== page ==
Thursday 13 October 2016

Bible Book:

“Explain to us the parable of the weeds of the field.” (v. 36)

Matthew 13:36-43 Thursday 13 October 2016

Psalm: Psalm 27


This is interpretation of interpretation. Even where the writerof the Gospel offering an understanding of what a passage means,later commentators find that the explanation may itself be open tomore than one reading. That is the case in Matthew's allegoricalinterpretation of the parable of the weeds in the field (Matthew 13:24-30).

There has been much debate amongst biblical scholars about thedifference between a parable and an allegory. One way ofunderstanding it is to see a parable as being a story that has asingle point, often a surprising punchline, and has an impact onthe hearers. An allegory, by contrast, is a story in which eachelement represents something. When we looked at the parable of theweeds on Tuesday we saw that its single point isthat God (who cannot be prevented in achieving God's purpose) doesthings in God's own time. Here we are invited to read it as anallegory: the field is the world and the harvest is the end oftime; the first sowing is the work of the Son of Man and the secondis that of the devil; the crop is the children of the kingdom andthe weeds the children of evil.

That still leaves room for interpretation and there are threeways in which this can be read. The first is to see it as anexplanation of the problem of evil, as true of the originalcreation as of the work that Jesus inaugurates in the Gospel. Whyare there bad things in the world when surely God createdeverything and everyone to be good? The answer is that a diabolicalenemy spoiled the work.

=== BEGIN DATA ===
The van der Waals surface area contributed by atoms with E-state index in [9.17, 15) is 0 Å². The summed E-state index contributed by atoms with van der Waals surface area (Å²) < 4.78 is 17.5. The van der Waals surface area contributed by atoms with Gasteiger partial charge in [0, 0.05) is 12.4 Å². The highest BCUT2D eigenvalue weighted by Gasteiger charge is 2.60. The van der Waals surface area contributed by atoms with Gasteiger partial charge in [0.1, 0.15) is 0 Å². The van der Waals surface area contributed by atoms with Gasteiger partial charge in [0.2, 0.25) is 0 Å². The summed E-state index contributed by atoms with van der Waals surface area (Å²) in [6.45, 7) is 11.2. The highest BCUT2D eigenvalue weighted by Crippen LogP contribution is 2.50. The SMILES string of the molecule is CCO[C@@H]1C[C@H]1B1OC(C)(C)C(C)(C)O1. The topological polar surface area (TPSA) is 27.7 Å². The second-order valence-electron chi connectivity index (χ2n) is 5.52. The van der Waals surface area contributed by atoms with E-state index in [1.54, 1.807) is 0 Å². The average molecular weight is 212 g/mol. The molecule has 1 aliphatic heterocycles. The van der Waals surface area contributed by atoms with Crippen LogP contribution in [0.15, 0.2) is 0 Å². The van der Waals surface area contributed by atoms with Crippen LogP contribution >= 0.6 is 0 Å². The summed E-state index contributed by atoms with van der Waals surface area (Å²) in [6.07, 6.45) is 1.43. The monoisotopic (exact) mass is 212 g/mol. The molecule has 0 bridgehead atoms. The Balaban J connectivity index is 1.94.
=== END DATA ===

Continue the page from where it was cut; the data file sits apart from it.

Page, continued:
The second reading suggests that this answers the same questionas was asked by the parable of the sower. Why is it (sometimes)such hard work to evangelise? And why are our best effortssometimes unrewarded? The answer seems to be that there are evilpowers working against the mission of the Church.

The third reading sees the parable as a picture of the Church.Why is the Church not perfect? And what should be done about it? Assuch, this has been read as a warning against those groups thathave tried to create a pure Christian community and to suggest thatwe have to live as an imperfect group of disciples for thepresent.

None of these readings is easy to understand or to accept. Whatall three offer is perhaps less of an answer than a reflection onthe fact that we live in a world where good and evil coexist andthat that is also true of the Church.

To Ponder

  • Many modern Christians find the notion of a personal devil whoworks against the mission of Jesus unhelpful as it can seem toreduce out own responsibility for our actions. What do youthink?
  • Will there ever (this side of eternity) be a perfect church? Ifthere were, would you want to join it? Why?
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